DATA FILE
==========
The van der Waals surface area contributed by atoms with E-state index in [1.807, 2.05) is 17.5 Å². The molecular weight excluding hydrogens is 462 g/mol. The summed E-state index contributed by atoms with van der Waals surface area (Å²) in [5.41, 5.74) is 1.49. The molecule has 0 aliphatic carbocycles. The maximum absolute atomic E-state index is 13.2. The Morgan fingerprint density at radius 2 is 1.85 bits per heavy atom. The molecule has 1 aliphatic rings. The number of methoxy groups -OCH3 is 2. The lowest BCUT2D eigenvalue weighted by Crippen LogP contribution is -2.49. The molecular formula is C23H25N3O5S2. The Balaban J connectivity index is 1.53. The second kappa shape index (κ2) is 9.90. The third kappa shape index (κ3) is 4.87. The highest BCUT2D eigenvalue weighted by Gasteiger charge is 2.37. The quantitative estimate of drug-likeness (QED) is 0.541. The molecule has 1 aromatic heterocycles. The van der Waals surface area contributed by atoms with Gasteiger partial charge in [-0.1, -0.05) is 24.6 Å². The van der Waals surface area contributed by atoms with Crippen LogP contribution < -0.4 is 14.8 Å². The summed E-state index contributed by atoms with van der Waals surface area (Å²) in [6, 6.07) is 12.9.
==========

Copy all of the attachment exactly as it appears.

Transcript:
The van der Waals surface area contributed by atoms with E-state index in [1.807, 2.05) is 17.5 Å². The molecular weight excluding hydrogens is 462 g/mol. The summed E-state index contributed by atoms with van der Waals surface area (Å²) in [5.41, 5.74) is 1.49. The molecule has 0 aliphatic carbocycles. The maximum absolute atomic E-state index is 13.2. The Morgan fingerprint density at radius 2 is 1.85 bits per heavy atom. The molecule has 1 aliphatic rings. The number of methoxy groups -OCH3 is 2. The lowest BCUT2D eigenvalue weighted by Crippen LogP contribution is -2.49. The molecular formula is C23H25N3O5S2. The Balaban J connectivity index is 1.53. The second kappa shape index (κ2) is 9.90. The third kappa shape index (κ3) is 4.87. The highest BCUT2D eigenvalue weighted by Gasteiger charge is 2.37. The quantitative estimate of drug-likeness (QED) is 0.541. The molecule has 1 aromatic heterocycles. The van der Waals surface area contributed by atoms with Gasteiger partial charge in [-0.1, -0.05) is 24.6 Å². The van der Waals surface area contributed by atoms with Crippen LogP contribution < -0.4 is 14.8 Å². The summed E-state index contributed by atoms with van der Waals surface area (Å²) in [6, 6.07) is 12.9.